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The Moment that Changed Eric Liddell’s Life

“Hey Eric, would you come speak at our event?”

That simple question would prove to be monumental in the life of an incredible man in church history.

Of course, most people know about the life of Eric Liddell, the great Scottish runner who would go on to win a gold medal at the Paris Olympics and then go to China as a missionary.

We’ve heard about his refusal to run on Sunday and his desire to be in church instead. We’ve also heard that instead of running his best event—the 100 meters–at the Olympics since it would fall on a Sunday, he was allowed to run the 400, an event that is so different from the 100 meters that it could be compared to a basketball player joining the soccer team for a game. Despite this difference, he was able, not only to win the gold medal in the event but to break the world record.

What was shocking to me to find out was that Eric Liddell was already a famous athlete before ever going to the Olympics. In fact, his biographies point out that he already had competed on the Scottish national rugby team, and some say that he was the best on the team probably because of his great speed.

 

Some young men who were friends with Eric’s brother, Robert, got together and wanted to think of ways to reach some of the men in their community with the Gospel. As they brainstormed, they all agreed that perhaps playing rugby with the men with someone sharing their testimony at half time would be a great idea. Then all of a sudden, David, a friend of Robert said, “maybe we could ask Robert if Eric Liddell would be willing to speak.”  But another friend said, “is he a Christian?”  They had no idea. They knew he went to a missionary kids’ school and that he had grown up in China as a missionary kid, but up to that point, no one had ever heard Eric talk about his love for the Lord.

One biographer even said that Eric’s own parents were concerned for his son and the fact that he had never publicly spoken about his love for Christ.

So, David volunteered to be the one to go ask him. When he got to the house, he greeted Robert and asked him if his brother was around, and if he thought he’d be willing to speak at the event. So, Robert told David he’d have to ask Eric, “he’ll be right back from his run,” he said.

All of a sudden, Eric arrived and David was face to face with one of his sporting heroes, and after telling him about his idea he went ahead and asked him, “Hey Eric, would you come speak at our event?”

Eric loved spending time with the Lord, and he loved learning about Him in the classroom, the only issue was that up to that point he had never been asked to speak about Him out loud.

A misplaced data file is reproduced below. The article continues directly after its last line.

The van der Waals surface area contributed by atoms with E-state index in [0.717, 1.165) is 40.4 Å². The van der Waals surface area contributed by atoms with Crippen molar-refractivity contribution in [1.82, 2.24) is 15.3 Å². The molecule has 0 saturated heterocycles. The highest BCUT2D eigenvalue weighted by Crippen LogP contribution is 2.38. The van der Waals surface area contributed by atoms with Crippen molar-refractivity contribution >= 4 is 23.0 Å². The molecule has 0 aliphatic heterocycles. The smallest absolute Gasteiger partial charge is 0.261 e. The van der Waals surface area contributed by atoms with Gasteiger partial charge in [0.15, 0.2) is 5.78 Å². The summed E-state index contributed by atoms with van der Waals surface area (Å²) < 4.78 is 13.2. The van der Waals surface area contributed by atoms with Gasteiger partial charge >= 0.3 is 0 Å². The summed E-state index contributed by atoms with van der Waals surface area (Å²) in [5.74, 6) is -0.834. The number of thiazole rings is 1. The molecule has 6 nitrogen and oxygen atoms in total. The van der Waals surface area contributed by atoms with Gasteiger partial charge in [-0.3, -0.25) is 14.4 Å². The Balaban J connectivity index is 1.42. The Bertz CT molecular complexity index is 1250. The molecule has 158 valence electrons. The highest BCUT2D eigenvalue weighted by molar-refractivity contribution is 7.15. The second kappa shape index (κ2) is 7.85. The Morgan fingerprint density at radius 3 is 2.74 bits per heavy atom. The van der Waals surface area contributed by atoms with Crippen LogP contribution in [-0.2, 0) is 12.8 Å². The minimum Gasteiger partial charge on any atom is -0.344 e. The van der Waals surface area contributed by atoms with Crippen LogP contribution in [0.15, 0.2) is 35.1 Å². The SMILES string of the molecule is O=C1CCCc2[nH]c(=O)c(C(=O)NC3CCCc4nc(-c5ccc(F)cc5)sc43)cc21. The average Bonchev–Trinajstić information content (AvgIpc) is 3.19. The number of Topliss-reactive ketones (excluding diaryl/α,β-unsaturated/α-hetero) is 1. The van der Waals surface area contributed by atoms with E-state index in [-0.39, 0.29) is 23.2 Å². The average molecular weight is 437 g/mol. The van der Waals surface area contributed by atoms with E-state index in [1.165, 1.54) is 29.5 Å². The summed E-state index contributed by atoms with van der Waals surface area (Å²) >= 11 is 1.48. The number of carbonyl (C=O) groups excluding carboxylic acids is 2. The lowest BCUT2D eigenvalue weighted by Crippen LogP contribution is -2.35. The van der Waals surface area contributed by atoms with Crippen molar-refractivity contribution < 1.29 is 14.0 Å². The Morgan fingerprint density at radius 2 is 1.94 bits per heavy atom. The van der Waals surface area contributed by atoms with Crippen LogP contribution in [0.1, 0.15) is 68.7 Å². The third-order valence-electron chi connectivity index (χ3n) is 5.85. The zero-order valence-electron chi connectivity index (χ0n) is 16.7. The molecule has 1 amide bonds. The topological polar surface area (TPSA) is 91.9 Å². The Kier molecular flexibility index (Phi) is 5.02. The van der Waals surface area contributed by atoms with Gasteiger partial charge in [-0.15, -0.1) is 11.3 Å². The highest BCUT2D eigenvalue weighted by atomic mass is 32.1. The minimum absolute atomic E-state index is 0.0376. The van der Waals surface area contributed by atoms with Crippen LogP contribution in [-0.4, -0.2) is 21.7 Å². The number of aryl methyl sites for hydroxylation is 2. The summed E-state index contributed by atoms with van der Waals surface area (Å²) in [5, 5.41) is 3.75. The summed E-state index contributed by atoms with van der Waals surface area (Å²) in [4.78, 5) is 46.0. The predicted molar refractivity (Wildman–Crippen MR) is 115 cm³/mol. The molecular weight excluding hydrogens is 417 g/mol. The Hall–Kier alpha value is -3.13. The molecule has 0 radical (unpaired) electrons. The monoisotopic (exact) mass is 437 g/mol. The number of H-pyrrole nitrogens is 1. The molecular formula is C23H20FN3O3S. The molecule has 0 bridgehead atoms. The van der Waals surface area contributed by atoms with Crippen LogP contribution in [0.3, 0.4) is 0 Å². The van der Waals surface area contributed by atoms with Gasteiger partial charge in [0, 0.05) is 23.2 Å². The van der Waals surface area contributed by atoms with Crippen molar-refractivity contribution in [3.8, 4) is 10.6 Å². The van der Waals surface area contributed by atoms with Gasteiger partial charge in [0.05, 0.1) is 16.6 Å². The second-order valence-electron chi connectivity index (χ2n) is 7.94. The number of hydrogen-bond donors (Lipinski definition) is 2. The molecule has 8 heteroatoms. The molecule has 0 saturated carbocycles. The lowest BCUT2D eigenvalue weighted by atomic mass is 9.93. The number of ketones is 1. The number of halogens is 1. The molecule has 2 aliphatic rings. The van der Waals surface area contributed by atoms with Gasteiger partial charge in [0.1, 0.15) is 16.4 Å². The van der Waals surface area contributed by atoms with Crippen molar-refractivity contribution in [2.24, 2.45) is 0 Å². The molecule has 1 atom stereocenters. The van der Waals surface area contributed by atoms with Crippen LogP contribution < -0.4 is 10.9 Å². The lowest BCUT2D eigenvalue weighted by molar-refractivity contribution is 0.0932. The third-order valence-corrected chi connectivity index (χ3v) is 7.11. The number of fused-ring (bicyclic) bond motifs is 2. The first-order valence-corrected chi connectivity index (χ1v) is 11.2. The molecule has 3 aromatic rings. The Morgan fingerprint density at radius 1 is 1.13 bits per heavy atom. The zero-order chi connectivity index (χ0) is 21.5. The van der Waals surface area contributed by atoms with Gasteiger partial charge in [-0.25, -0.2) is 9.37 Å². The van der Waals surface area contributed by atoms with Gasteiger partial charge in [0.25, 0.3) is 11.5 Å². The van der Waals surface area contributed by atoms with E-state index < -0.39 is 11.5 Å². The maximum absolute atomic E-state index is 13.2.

There are different versions of this event, but one biography says that Eric—who was sitting in a chair at the time—put his head in his hands and sat there for what probably seemed like centuries to David.

As I was reading this to my children, I was overwhelmed by this story. I cried as I thought about what went on in Eric’s mind.

Eric was having to make an important decision; of course, no one was going to force him to speak or to have a public ministry. But I’m sure that Eric was counting the cost. Some people may say no big deal, but this was a huge deal. Especially for such an introvert.

This decision was going to affect the rest of his life. Was he going to be a closet Christian or a committed one?

He was realizing that following Christ means standing beside Him, and carrying a cross so that the whole world could see.

This year, we celebrate 500 years of the Reformation. And looking back at the Reformation, I think we can all be overwhelmed. As we hear stories of Luther, Tyndale, and Lady Jane Grey, we see boldness in the face of entire nations, popes, and scores of cardinals and executioners, and we wonder whether we would ever be able to stay committed to Christ when we could possibly be burned or lose our heads. But most of us will probably never have to face that test. Most of us will simply be called to be faithful in the circles God has sovereignly placed us.

The question is will we be faithful to speak unashamedly of our love for Christ when He calls us to?

Eric went on to preach thousands of sermons, and give up a life of fame and success for the sake of Chinese souls, but that all started on a simple afternoon in his living room. As he sat there contemplating the request, he had to simply ask himself, am I willing to serve Christ no matter what?

After the long pause, he simply answered, “All right, I’ll do it. Tell me where you need me and when.”

May Eric Liddell be an example to us of faithfully obeying Christ no matter the cost, and no matter how big or how small an impact we think our decision will make.

If you want to read more about Eric Liddell’s life, I recommend the book Something Greater Than Gold for children, and two books for adults For The Glory by Duncan Hamilton and Pure Gold by David McCasland.

 

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